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The GCAA's Interview with NGA Pro Golf Tour Member Ricky Stimets

The Golf Coaches Association of America, in cooperation with its long-time corporate partner, the NGA Pro Golf TOUR, will feature a monthly Q&A with former collegians who are currently playing or have played on the NGA TOUR. Long considered the premier developmental tour in the United States, thousands of former college players have started their professional careers there. More than 250 NGA TOUR alumni have or continue to play on the PGA TOUR.

This month we spoke with Ricky Stimets, a current NGA Pro Golf TOUR member who was a two time All-Conference Player while at North Alabama, including earning Gulf South Conference Player of the Year and All-America Honors in 2013.

Q: What factors drew you to playing for the North Alabama?

I wanted to play college golf down south at a program that I could compete for a national championship. I didn't want to play for a middle of the pack DI school and never make it to regionals. UNA fit the build, we had a very strong team for all 4 years, ranging from 1st in the country to 15th in the country my whole time there.

Q: What is your fondest memory of your time in school?

My fondest memory was winning our Spring Invitational my Junior year by 9 shots at 11 under with my Dad being there to see me do it. It was very important to me because he passed away a week before the Spring Invitational my senior year skiing in Vermont.

Q: What is one thing you know now that you wish you knew when you were a collegiate golfer?

How to manage myself on the golf course. I was fortunate enough to be the grad assistant last Fall for UNA. I saw all the dumb moves that we do as college golfers, and I realized I did the same dumb moves. I think that semester of being a grad assistant really helped my thought process tremendously.

Q: How would you describe your adjustment from playing collegiately to playing professionally?

I've been learning new things every week. It is totally different from collegiate golf. You aren't guaranteed to play every round like you are in college. You have to grind it out Thursday and Friday to make the weekend.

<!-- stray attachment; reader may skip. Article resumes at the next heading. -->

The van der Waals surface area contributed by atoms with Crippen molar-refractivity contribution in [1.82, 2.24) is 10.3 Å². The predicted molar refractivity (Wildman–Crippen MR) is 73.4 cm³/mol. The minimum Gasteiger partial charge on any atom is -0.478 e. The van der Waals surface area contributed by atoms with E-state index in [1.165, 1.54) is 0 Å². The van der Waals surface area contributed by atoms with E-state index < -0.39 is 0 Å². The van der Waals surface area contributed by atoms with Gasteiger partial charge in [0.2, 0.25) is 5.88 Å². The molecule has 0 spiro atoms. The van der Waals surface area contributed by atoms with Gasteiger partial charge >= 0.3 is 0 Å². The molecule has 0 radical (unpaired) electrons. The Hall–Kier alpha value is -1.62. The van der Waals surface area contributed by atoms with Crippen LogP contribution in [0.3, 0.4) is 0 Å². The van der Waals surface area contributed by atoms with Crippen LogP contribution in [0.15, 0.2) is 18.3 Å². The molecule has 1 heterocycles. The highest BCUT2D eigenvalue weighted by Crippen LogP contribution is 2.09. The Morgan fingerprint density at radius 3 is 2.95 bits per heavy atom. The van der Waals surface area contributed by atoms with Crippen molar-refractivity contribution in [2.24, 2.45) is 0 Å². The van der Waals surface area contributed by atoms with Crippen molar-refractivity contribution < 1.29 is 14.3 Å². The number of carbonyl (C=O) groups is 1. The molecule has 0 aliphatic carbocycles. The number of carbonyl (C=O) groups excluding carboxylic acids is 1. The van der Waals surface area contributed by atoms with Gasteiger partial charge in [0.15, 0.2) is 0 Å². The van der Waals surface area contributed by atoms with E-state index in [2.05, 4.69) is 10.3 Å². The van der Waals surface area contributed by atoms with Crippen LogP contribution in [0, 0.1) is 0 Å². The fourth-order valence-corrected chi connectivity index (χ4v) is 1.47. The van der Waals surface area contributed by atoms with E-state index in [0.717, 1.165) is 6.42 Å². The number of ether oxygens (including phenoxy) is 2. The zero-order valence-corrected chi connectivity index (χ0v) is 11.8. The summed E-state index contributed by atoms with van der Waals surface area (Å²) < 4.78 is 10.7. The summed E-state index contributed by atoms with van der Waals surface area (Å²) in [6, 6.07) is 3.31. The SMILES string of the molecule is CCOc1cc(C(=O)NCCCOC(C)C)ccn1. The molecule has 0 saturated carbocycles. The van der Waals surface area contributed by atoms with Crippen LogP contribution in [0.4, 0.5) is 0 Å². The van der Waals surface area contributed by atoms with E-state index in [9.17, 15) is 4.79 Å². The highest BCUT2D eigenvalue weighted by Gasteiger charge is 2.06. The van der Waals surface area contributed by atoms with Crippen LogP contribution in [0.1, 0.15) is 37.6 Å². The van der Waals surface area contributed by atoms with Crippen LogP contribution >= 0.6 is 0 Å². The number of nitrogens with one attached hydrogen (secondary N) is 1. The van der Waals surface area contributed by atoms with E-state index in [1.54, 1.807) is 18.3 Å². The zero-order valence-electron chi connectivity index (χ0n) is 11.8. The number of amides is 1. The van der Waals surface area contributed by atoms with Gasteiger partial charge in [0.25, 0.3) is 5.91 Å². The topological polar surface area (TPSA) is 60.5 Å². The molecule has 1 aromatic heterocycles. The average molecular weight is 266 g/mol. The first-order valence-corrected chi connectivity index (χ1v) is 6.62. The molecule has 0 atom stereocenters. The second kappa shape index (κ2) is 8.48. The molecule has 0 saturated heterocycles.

Q: What is one of the biggest challenges you have faced as a professional golfer? How have you overcome or are dealing with overcoming this challenge?

The number one challenge would have to be attacking pins. On the NGA mostly every pin is 3 or 4 paces from a corner on every green. If you attack them and short side yourself then it will almost be a definite bogey. I've learned that 20 feet away from the flag is always a safe play, and pick your spots to attack certain pins.

Q: Growing up, what professional athletes/golfers did you idolize or try to emulate?

Growing up I idolized Tiger Woods. His golf game was like no other. He took golf to another level, and every professional golfer should thank him for the sizes of the purses today that he helped generate. Although now I don't agree with his actions off the golf course, I still love to watch him play. Golf just isn't the same without him.

Q: Was making a career as a professional golfer something that you always aspired to do?

Yes, it was. I've always wanted to be a professional golfer. I had some doubts my freshman year of college, but I worked harder and harder and progressed more and more every year.

Q: Who has had the greatest impact or influence on you as it pertains to your golf career?

My father and grandfather had the biggest influence on me and my golf career. My only golf lessons up until I was 19 were all from them. They more importantly taught me the rules of the game and how to behave on the golf course. My dad told me when I was 12 years old while we were playing a late night round of golf to throw my club on the 7th hole after I wasn't happy with my shot. I was puzzled with what he said and didn't want to throw my club. He said give it a good throw now and get it out of your system because if I ever hear of you throwing one again then you won't play golf anymore. I can thank my dad for my great attitude on the course no matter how I'm playing.

Q: What advice would you offer current collegiate golfers that would like to turn professional?

I would advise them to play in a mini tour event as an amateur before turning pro. I wish I would've done that a year before turning pro. That gives you an idea of what you need to do and how to prepare for it.

Q: What is the best part about playing on the NGA Tour?

The best part of playing on the NGA Tour is how they run their tournaments. They mirror the and PGA tours. Every event is 72 holes with a cut, 3 practice rounds, pro-am, walking, no carts and no range finders. That is the best way to gain professional experience. It's hard to gain experience on other tours they let you wear shorts, ride in carts and let you use a range finder.